and inspiring conceptions of the future
glory and destiny of the United States:
" We live in extraordinary times, and
are called upon to elevate ourselves to
the grandeur of the occasion. Three
and a half centuries ago, the great Col
umbus—the man who was afterwards
'tarried home in chains from the New
World which he had discovered—this
great Columbus, in the year 1492, de
parted from Europe to arrive in the
east by going west. It was a sublime
conception. He was in the line of suc
cess, when the intervention of two con
tinents, not dreamed of before, arrested
his progress. Now '
in the nineteenth
century, mechanical genius enables his
great design to be fulfilled. In the be
ginning and in the barbarous ages, the
sea was a barrier to the intercourse of
nations. It separated nations. Me
chanical genius, in inventing the ship,
converted the barrier into a facility.
Then land and continents became the
obstruction. The two Americas inter
vening have prevented Europe and Asia
' from communicating on the strait line.
For three centuries and a half this ob
stacle has frustrated the grand design
of Columbus. Now in our day mechan
ical genius has again triumphed over
the obstacles of nature, and converted
into a facility that which had so long
been an impassable barrier. The steam
car has worked upon the land, and to a
degree far transcending the miracle
which the ship in barbarous ages, work
ed upon the ocean. The land has now
become the facility for the most distant
communication, the conveyance being
invented which annihilates both time
and space. We hold the intervening
land; we hold the obstacle which stopped
Columbus ; we are in the lino between
Eur Ope and Asia.
We have it in our power to remove
that obstacle, to convert it into a facili
ty, and to carry him on to his land of
promise and hope with a rapidity, a pre
cision and a safety unknown to all ocean
navigation. A King and a Queen start
ed him upon his great enterprise. It
lies in the hands of a Republic to coin
plete it.. It is in our hands— we, the
people of the United States, of this'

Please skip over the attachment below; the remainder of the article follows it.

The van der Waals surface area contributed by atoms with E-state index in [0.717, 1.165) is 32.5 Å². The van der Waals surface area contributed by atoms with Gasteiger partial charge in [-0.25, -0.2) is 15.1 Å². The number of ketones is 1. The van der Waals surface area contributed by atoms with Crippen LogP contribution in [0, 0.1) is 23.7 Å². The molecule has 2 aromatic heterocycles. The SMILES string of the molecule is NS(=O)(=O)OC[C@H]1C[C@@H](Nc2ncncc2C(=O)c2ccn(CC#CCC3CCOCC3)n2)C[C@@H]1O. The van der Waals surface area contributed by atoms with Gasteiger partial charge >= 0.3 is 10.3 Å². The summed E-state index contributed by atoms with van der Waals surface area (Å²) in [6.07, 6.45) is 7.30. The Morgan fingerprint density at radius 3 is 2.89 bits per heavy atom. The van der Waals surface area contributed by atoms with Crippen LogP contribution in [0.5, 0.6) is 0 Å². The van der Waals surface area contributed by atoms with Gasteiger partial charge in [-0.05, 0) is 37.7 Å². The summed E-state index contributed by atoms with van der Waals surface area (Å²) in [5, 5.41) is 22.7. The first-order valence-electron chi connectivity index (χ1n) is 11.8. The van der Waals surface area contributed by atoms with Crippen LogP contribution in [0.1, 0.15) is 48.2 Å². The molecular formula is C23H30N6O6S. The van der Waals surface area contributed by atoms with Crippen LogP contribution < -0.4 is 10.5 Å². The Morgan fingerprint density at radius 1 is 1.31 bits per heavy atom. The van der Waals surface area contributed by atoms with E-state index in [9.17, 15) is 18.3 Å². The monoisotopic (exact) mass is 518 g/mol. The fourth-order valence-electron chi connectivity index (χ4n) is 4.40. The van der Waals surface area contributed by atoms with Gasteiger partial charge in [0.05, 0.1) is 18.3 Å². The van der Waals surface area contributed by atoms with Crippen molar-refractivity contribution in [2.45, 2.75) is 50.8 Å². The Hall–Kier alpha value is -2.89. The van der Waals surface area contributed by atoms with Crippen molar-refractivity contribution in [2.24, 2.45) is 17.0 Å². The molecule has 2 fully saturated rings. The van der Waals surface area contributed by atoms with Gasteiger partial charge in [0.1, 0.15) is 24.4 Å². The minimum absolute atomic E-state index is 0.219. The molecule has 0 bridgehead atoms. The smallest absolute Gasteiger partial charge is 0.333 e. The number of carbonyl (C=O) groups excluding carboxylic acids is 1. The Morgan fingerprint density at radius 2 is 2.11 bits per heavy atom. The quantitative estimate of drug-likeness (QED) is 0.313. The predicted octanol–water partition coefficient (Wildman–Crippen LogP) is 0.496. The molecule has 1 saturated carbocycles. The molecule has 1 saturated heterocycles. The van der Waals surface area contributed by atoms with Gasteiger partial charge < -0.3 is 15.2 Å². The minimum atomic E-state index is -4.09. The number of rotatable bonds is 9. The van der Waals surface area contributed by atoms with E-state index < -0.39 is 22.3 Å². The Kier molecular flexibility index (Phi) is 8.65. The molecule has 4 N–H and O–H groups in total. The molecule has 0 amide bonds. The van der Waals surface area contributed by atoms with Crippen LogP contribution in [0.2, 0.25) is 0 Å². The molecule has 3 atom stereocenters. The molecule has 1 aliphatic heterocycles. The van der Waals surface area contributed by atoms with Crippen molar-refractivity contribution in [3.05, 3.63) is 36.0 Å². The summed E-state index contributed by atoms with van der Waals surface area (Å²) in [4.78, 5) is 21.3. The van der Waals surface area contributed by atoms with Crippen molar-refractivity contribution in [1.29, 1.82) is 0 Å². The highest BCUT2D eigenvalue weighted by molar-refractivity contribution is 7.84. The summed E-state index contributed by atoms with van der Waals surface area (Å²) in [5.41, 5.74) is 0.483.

nineteenth century. Let us raise our
'selves up. Let us rise to the grandeur
of the occasion. Let us complete the
grand design of Columbus, by putting
Europe and Asia into communication,
and that to our advantage, through the
heart of our own country. Let us give
to his ships, converted into cars, a con
tinued course, unknown to all former
times. Let us make the iron road, and
make it from sea to sea. Let States and
individuals make it east of the Missis
sippi, the nation make it west. Let ue
now, in this convention, rise above ev
erything sectional, personal or local.
Let us beseech the National Legislature
to build the great road upon the great
national line which unites Europe and
Asia—the line which will find, on our
continent, the Buy of San Francisco at
one end, St. Louis in the middle, the
national metropolis and great commer
cial emporiums at the other; and which
shall be adorned with its crowning hon-
VOL. XIV, NO. 50
or, the collossal statute of the great
Columbus, whose design it accomplish
es, hewn from the great mass of a peak
of the Rocky Mountains, overlooking
the road—the mountain itself the pe
destal, and the statue a part of the
mountain—pointing with outstretched
arm to the western horizon, and saying
to the flying passenger, there is the east'
there is India.
Western Eloquencer
At the recent presentation of a flag
from the ladies of Cass county, (lad.,)
to the Democrats of Pulaski, the orator
of the occasion, a big red headed, doable
jointed fellow, made a most patriotic
speech, from which we select the follow.
ing touching morsel :
'FELLOW CITIZENS —Not alone in out
district is Democracy with its head and
oars erect like a geese, but the whole